Francesca Woodman @Gagosian

JTF (just the facts): A total of 59 photographic works, generally framed in beige wood and matted, and hung against white walls in the divided gallery space. (Installation shots below.)

The following works are included in the show:

  • 43 gelatin silver prints (lifetime), 1975-1976, c1975-1976, c1975-1978, 1976, c1977-1978, 1978, c1979-1980, sized 16×16 inches
  • 11 gelatin silver prints mounted on mat board (lifetime), 1976, sized 16×16 inches
  • 1 diazotype collage with gelatin silver prints (lifetime), 1980, sized 170×125 inches
  • 3 diazotypes (lifetime), 1980, sized roughly 87×38, 87×46, 93×46 inches

Comments/Context: When the estate of a deceased artist switches gallery representation, one of the most fruitful byproducts of that sometimes traumatic process is that a set of fresh eyes is generally applied to the artist’e entire career. It’s only natural that over a long period of collaborative representation, a gallery will build up a specific conception of the arc of the artist’s evolution and determine which parts of that trajectory seem most worth systematically highlighting. A change in the partnership offers the potential for a reset, and for perspectives that weren’t featured previously to come forward, opening up new vantage points on the artist and his or her intentions.

Francesca Woodman died more than forty years ago now, and after a comprehensively researched and handsome retrospective exhibition at the Guggenheim in 2012 (reviewed here) and a continuing stream of further book projects (the reproduction of some of her artist’s books by MACK in 2023) and shows (a current pairing of Woodman and Julia Margaret Cameron at the National Portrait Gallery in London), it might seem reasonable to conclude that there isn’t much more to discover about Woodman’s life and art. But a recent switch in representation from Marian Goodman Gallery to Gagosian Gallery has coincided with some new finds and scholarship on Woodman coming out the estate, which essentially forms the basis for this gallery show.

In the last year or so of her life, Woodman was experimenting with large scale diazotypes, many of which featured nearly life sized full body figures and nudes, some styled with drapery as the caryatids of ancient sculpture, like the kind she would have seen in her year abroad in Rome a few years earlier. Several of these graceful blue, brown, or purple-tinted figures have popped up in Woodman shows over the years, including her retrospective, and three more are included in this show, so it’s clear that she was actively testing this theme, trying out the aesthetic possibilities of different setups and color tonalities.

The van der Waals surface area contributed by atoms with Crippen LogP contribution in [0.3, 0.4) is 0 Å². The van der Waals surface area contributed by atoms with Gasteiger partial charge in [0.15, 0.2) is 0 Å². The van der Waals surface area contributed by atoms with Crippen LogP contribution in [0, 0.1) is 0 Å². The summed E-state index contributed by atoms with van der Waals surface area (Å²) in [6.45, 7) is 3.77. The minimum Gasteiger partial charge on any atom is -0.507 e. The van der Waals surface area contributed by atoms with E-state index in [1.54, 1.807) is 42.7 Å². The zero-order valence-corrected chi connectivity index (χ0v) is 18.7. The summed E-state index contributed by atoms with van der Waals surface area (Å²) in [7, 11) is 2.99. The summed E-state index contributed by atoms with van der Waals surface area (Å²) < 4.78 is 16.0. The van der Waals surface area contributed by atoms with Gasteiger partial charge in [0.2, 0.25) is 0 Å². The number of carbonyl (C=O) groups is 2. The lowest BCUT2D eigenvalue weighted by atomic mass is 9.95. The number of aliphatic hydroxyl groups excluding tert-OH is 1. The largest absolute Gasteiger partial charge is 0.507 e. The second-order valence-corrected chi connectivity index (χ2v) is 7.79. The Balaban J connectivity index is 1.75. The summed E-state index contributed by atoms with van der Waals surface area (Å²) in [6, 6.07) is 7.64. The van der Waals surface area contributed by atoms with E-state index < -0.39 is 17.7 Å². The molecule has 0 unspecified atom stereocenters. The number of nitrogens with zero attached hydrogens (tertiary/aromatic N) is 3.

One of the last projects she worked on before her death in 1981 was a temple-like structure made from diazotypes, which included some of these figures, as well as other diazotype images of pillars, geometric friezes, and architectural details, which she arranged into the literal form of a stylized temple building. Woodman’s parents donated “Blueprint for a Temple” to the Met in 2001, and it was eventually shown (the piece is some 14 feet high when installed, so not exactly easy to display) in “Spies in the House of Art: Photography, Film, and Video,” a group show in 2012 (reviewed here, with an installation shot featuring the work.) It’s a surprisingly ethereal piece given its massive scale, and it shows Woodman playing with both the body as sculpture (a visual motif she had been wrestling with for years), and also repurposing images of decaying tilework details from tenement buildings to approximate the styles of antiquity.